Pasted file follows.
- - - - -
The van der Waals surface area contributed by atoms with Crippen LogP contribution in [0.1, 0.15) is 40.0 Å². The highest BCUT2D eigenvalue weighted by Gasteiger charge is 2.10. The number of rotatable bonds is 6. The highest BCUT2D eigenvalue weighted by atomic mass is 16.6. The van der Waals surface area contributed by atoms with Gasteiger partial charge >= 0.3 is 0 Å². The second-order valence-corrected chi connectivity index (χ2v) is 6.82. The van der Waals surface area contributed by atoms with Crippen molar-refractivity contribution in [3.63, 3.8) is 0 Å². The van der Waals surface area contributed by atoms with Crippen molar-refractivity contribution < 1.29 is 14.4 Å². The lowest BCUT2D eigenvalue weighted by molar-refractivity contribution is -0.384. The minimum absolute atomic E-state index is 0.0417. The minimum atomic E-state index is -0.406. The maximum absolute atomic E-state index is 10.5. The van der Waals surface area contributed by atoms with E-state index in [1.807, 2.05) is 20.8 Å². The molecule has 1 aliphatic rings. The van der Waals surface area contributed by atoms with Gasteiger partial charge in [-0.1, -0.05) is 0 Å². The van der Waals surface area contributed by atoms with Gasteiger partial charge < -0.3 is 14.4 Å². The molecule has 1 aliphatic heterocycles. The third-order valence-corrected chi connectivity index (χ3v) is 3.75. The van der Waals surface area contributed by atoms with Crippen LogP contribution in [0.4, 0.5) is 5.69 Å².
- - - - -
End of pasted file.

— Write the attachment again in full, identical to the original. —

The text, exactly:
The van der Waals surface area contributed by atoms with Crippen LogP contribution in [0.1, 0.15) is 40.0 Å². The highest BCUT2D eigenvalue weighted by Gasteiger charge is 2.10. The number of rotatable bonds is 6. The highest BCUT2D eigenvalue weighted by atomic mass is 16.6. The van der Waals surface area contributed by atoms with Gasteiger partial charge >= 0.3 is 0 Å². The second-order valence-corrected chi connectivity index (χ2v) is 6.82. The van der Waals surface area contributed by atoms with Crippen molar-refractivity contribution in [3.63, 3.8) is 0 Å². The van der Waals surface area contributed by atoms with Crippen molar-refractivity contribution < 1.29 is 14.4 Å². The lowest BCUT2D eigenvalue weighted by molar-refractivity contribution is -0.384. The minimum absolute atomic E-state index is 0.0417. The minimum atomic E-state index is -0.406. The maximum absolute atomic E-state index is 10.5. The van der Waals surface area contributed by atoms with E-state index in [1.807, 2.05) is 20.8 Å². The molecule has 1 aliphatic rings. The van der Waals surface area contributed by atoms with Gasteiger partial charge in [-0.1, -0.05) is 0 Å². The van der Waals surface area contributed by atoms with Gasteiger partial charge < -0.3 is 14.4 Å². The molecule has 1 aliphatic heterocycles. The third-order valence-corrected chi connectivity index (χ3v) is 3.75. The van der Waals surface area contributed by atoms with Crippen LogP contribution in [0.4, 0.5) is 5.69 Å².